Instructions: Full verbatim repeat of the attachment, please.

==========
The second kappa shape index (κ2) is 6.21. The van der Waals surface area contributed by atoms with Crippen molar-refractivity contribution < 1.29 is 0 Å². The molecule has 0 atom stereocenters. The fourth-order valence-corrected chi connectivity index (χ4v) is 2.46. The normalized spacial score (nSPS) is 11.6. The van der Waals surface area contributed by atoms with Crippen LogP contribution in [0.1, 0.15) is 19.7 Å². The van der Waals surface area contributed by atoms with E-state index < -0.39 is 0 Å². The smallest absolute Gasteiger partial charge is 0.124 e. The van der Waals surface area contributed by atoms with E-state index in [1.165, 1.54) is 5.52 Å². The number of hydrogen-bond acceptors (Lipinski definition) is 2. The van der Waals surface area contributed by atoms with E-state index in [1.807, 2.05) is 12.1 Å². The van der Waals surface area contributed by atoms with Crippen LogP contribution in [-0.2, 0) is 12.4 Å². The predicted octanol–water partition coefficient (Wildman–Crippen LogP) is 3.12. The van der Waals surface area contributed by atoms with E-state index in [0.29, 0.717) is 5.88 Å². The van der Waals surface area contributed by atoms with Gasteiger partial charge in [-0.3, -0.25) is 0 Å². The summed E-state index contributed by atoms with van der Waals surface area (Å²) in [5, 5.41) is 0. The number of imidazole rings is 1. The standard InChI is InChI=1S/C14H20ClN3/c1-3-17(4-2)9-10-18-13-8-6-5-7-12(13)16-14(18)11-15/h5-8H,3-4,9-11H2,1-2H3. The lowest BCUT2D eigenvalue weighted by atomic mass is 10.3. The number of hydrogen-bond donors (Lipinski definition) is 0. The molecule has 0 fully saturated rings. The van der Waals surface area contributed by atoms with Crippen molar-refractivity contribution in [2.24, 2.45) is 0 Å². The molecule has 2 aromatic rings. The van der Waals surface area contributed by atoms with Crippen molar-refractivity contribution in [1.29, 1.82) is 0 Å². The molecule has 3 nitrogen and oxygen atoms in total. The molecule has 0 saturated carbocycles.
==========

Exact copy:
The second kappa shape index (κ2) is 6.21. The van der Waals surface area contributed by atoms with Crippen molar-refractivity contribution < 1.29 is 0 Å². The molecule has 0 atom stereocenters. The fourth-order valence-corrected chi connectivity index (χ4v) is 2.46. The normalized spacial score (nSPS) is 11.6. The van der Waals surface area contributed by atoms with Crippen LogP contribution in [0.1, 0.15) is 19.7 Å². The van der Waals surface area contributed by atoms with E-state index < -0.39 is 0 Å². The smallest absolute Gasteiger partial charge is 0.124 e. The van der Waals surface area contributed by atoms with E-state index in [1.165, 1.54) is 5.52 Å². The number of hydrogen-bond acceptors (Lipinski definition) is 2. The van der Waals surface area contributed by atoms with E-state index in [1.807, 2.05) is 12.1 Å². The van der Waals surface area contributed by atoms with Crippen LogP contribution in [-0.2, 0) is 12.4 Å². The predicted octanol–water partition coefficient (Wildman–Crippen LogP) is 3.12. The van der Waals surface area contributed by atoms with E-state index in [0.29, 0.717) is 5.88 Å². The van der Waals surface area contributed by atoms with Gasteiger partial charge in [-0.3, -0.25) is 0 Å². The summed E-state index contributed by atoms with van der Waals surface area (Å²) in [5, 5.41) is 0. The number of imidazole rings is 1. The standard InChI is InChI=1S/C14H20ClN3/c1-3-17(4-2)9-10-18-13-8-6-5-7-12(13)16-14(18)11-15/h5-8H,3-4,9-11H2,1-2H3. The lowest BCUT2D eigenvalue weighted by atomic mass is 10.3. The number of hydrogen-bond donors (Lipinski definition) is 0. The molecule has 0 fully saturated rings. The van der Waals surface area contributed by atoms with Crippen molar-refractivity contribution in [2.24, 2.45) is 0 Å². The molecule has 2 aromatic rings. The van der Waals surface area contributed by atoms with Crippen molar-refractivity contribution in [1.29, 1.82) is 0 Å². The molecule has 3 nitrogen and oxygen atoms in total. The molecule has 0 saturated carbocycles.